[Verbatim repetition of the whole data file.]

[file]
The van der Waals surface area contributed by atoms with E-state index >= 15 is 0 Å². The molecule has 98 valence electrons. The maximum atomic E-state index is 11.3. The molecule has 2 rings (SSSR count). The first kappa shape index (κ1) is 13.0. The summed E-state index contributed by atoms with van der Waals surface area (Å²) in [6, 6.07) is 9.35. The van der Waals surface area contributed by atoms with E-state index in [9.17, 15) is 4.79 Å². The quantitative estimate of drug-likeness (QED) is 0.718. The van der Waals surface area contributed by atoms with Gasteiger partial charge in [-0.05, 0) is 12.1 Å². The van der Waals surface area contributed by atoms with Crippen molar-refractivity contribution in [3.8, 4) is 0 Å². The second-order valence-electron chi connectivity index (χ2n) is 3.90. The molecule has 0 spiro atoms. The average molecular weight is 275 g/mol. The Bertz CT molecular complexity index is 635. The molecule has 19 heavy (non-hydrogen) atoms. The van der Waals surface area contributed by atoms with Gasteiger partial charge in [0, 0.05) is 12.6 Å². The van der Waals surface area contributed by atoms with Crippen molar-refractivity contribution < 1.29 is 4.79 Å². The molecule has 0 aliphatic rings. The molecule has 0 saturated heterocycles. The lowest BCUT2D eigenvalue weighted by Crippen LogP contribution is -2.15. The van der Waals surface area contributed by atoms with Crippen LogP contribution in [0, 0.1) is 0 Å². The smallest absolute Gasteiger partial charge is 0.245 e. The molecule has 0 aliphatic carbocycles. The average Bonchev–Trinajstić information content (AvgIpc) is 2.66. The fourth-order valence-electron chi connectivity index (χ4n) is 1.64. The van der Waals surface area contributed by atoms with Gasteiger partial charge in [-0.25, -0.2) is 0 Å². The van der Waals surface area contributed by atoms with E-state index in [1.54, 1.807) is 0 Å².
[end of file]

The van der Waals surface area contributed by atoms with E-state index >= 15 is 0 Å². The molecule has 98 valence electrons. The maximum atomic E-state index is 11.3. The molecule has 2 rings (SSSR count). The first kappa shape index (κ1) is 13.0. The summed E-state index contributed by atoms with van der Waals surface area (Å²) in [6, 6.07) is 9.35. The van der Waals surface area contributed by atoms with E-state index in [9.17, 15) is 4.79 Å². The quantitative estimate of drug-likeness (QED) is 0.718. The van der Waals surface area contributed by atoms with Gasteiger partial charge in [-0.05, 0) is 12.1 Å². The van der Waals surface area contributed by atoms with Crippen molar-refractivity contribution in [3.8, 4) is 0 Å². The second-order valence-electron chi connectivity index (χ2n) is 3.90. The molecule has 0 spiro atoms. The average molecular weight is 275 g/mol. The Bertz CT molecular complexity index is 635. The molecule has 19 heavy (non-hydrogen) atoms. The van der Waals surface area contributed by atoms with Gasteiger partial charge in [0, 0.05) is 12.6 Å². The van der Waals surface area contributed by atoms with Crippen molar-refractivity contribution < 1.29 is 4.79 Å². The molecule has 0 aliphatic rings. The molecule has 0 saturated heterocycles. The lowest BCUT2D eigenvalue weighted by Crippen LogP contribution is -2.15. The van der Waals surface area contributed by atoms with Crippen LogP contribution in [0, 0.1) is 0 Å². The smallest absolute Gasteiger partial charge is 0.245 e. The molecule has 0 aliphatic carbocycles. The average Bonchev–Trinajstić information content (AvgIpc) is 2.66. The fourth-order valence-electron chi connectivity index (χ4n) is 1.64. The van der Waals surface area contributed by atoms with Gasteiger partial charge in [-0.25, -0.2) is 0 Å². The van der Waals surface area contributed by atoms with E-state index in [1.54, 1.807) is 0 Å².